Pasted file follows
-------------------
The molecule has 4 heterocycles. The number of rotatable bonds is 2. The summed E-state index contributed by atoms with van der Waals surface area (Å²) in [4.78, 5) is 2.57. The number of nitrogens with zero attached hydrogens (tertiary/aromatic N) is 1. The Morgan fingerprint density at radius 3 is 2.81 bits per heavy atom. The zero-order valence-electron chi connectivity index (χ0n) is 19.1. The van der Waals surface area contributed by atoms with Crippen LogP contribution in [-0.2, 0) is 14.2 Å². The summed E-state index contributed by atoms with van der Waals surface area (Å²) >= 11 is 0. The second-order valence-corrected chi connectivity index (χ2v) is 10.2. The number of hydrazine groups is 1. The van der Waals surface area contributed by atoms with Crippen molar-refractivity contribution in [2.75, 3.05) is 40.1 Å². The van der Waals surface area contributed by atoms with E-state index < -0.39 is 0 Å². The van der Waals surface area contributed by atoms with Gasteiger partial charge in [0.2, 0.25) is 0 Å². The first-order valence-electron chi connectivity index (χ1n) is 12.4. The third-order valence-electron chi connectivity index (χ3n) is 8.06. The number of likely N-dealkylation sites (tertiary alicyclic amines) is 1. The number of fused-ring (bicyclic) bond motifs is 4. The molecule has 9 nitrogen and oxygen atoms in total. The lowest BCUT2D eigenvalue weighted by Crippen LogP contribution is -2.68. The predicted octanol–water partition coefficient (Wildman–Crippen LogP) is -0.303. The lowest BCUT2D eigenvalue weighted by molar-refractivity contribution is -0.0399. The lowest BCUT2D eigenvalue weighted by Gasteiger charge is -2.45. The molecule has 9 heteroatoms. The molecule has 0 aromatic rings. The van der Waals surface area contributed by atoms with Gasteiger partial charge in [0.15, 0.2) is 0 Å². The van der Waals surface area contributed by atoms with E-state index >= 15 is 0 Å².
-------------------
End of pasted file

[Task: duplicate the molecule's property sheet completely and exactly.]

The molecule has 4 heterocycles. The number of rotatable bonds is 2. The summed E-state index contributed by atoms with van der Waals surface area (Å²) in [4.78, 5) is 2.57. The number of nitrogens with zero attached hydrogens (tertiary/aromatic N) is 1. The Morgan fingerprint density at radius 3 is 2.81 bits per heavy atom. The zero-order valence-electron chi connectivity index (χ0n) is 19.1. The van der Waals surface area contributed by atoms with Crippen LogP contribution in [-0.2, 0) is 14.2 Å². The summed E-state index contributed by atoms with van der Waals surface area (Å²) >= 11 is 0. The second-order valence-corrected chi connectivity index (χ2v) is 10.2. The number of hydrazine groups is 1. The van der Waals surface area contributed by atoms with Crippen molar-refractivity contribution in [2.75, 3.05) is 40.1 Å². The van der Waals surface area contributed by atoms with E-state index < -0.39 is 0 Å². The van der Waals surface area contributed by atoms with Gasteiger partial charge in [0.2, 0.25) is 0 Å². The first-order valence-electron chi connectivity index (χ1n) is 12.4. The third-order valence-electron chi connectivity index (χ3n) is 8.06. The number of likely N-dealkylation sites (tertiary alicyclic amines) is 1. The number of fused-ring (bicyclic) bond motifs is 4. The molecule has 9 nitrogen and oxygen atoms in total. The lowest BCUT2D eigenvalue weighted by Crippen LogP contribution is -2.68. The predicted octanol–water partition coefficient (Wildman–Crippen LogP) is -0.303. The lowest BCUT2D eigenvalue weighted by molar-refractivity contribution is -0.0399. The lowest BCUT2D eigenvalue weighted by Gasteiger charge is -2.45. The molecule has 9 heteroatoms. The molecule has 0 aromatic rings. The van der Waals surface area contributed by atoms with Gasteiger partial charge in [0.15, 0.2) is 0 Å². The van der Waals surface area contributed by atoms with E-state index >= 15 is 0 Å².